“My work has always been about imagination and memory,” says the artist Li Ning, who makes prints, sculptures, videos and tattoos that feature fantastical dreamscapes populated with mysterious characters and mythical creatures. “Over the past few years in Hong Kong, if you’re an artist who has lived in Hong Kong and made work in Hong Kong, the word ‘memory’ always comes up. How do you deal with memories of recent social movements, of the pandemic time?”
To find inspiration for his latest work, Li has dug much, much deeper into the history of the city than just the past few years. A few months ago, he was approached by the curator Ying Kwok, who was looking to commission a work from Li for the opening exhibition of the Showcase gallery in Landmark South, a new office tower in Wong Chuk Hang that is the new home of the Arts Development Council (HKADC). “Ying asked that the work have some connection to Wong Chuk Hang,” says Li. “But I don’t have a connection to it. I grew up in the New Territories, my studio is in To Kwa Wan.”
Li was stuck. Then, while doing research, he stumbled upon a mention of some rock carvings that had been discovered in the hills behind Wong Chuk Hang in the 1980s and had since been dated to the Bronze Age, roughly 3,500 years ago. “These carvings are just 15 minutes’ walk from the Wong Chuk Hang MTR station. To have things like this just a few minutes’ walk from the city is crazy,” says Li. In just half an hour, it’s possible to wander from a trendy urban neighbourhood to a site of ancient history nestled in a tropical jungle – and back again. “Hong Kong is amazing,” he says.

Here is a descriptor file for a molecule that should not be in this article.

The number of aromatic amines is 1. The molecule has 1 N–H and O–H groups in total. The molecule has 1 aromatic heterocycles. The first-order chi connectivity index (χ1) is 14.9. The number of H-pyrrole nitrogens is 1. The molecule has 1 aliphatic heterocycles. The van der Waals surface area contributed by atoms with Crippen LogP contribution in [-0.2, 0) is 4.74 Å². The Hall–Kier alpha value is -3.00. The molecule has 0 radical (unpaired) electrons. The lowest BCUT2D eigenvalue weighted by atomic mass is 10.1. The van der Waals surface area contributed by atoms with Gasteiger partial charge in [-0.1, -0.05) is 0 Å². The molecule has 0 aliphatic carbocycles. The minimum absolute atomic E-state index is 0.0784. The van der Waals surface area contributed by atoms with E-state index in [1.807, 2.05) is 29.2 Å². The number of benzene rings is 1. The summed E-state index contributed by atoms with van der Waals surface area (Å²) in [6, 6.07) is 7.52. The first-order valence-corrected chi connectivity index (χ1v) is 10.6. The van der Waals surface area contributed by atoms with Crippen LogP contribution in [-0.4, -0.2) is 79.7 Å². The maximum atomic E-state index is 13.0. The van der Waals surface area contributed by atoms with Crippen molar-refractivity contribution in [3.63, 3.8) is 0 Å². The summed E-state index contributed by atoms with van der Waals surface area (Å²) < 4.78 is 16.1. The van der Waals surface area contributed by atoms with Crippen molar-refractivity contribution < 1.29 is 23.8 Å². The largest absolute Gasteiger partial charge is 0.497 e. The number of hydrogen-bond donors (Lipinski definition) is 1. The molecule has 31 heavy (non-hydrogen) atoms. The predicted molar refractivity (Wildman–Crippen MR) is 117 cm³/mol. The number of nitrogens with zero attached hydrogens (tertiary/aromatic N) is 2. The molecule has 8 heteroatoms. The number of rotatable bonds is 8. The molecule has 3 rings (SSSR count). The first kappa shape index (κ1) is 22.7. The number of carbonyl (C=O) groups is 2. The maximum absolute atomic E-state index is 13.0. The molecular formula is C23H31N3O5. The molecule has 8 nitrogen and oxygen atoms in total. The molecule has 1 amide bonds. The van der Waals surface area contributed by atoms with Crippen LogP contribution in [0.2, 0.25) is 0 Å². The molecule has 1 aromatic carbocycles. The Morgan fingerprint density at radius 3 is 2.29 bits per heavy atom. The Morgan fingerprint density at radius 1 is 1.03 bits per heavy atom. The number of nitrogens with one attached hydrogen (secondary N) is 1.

Li used these ancient carvings for inspiration for three prints that are now on show at the HKADC gallery in Landmark South in an exhibition titled Marginal Notes, which runs until October 1. Also in Wong Chuk Hang, just around the corner, four of Li’s works from a different series are included in The Floating World, a group exhibition curated by André Chan at Ben Brown Fine Arts, which closes on September 9.
“I started to imagine who did these carvings, and for what,” says Li. He discovered there is limited information about them. The most detailed research into these ancient artworks has been done by the archaeologist William Meacham, who in 2013 self-published the book Rock Carvings in Hong Kong. In it, Meacham dates the Wong Chuk Hang carvings to the Bronze Age because their swirling, geometric patterns match those found on Chinese pottery from the Shang Dynasty, which dates from 1600 BC to 1046 BC.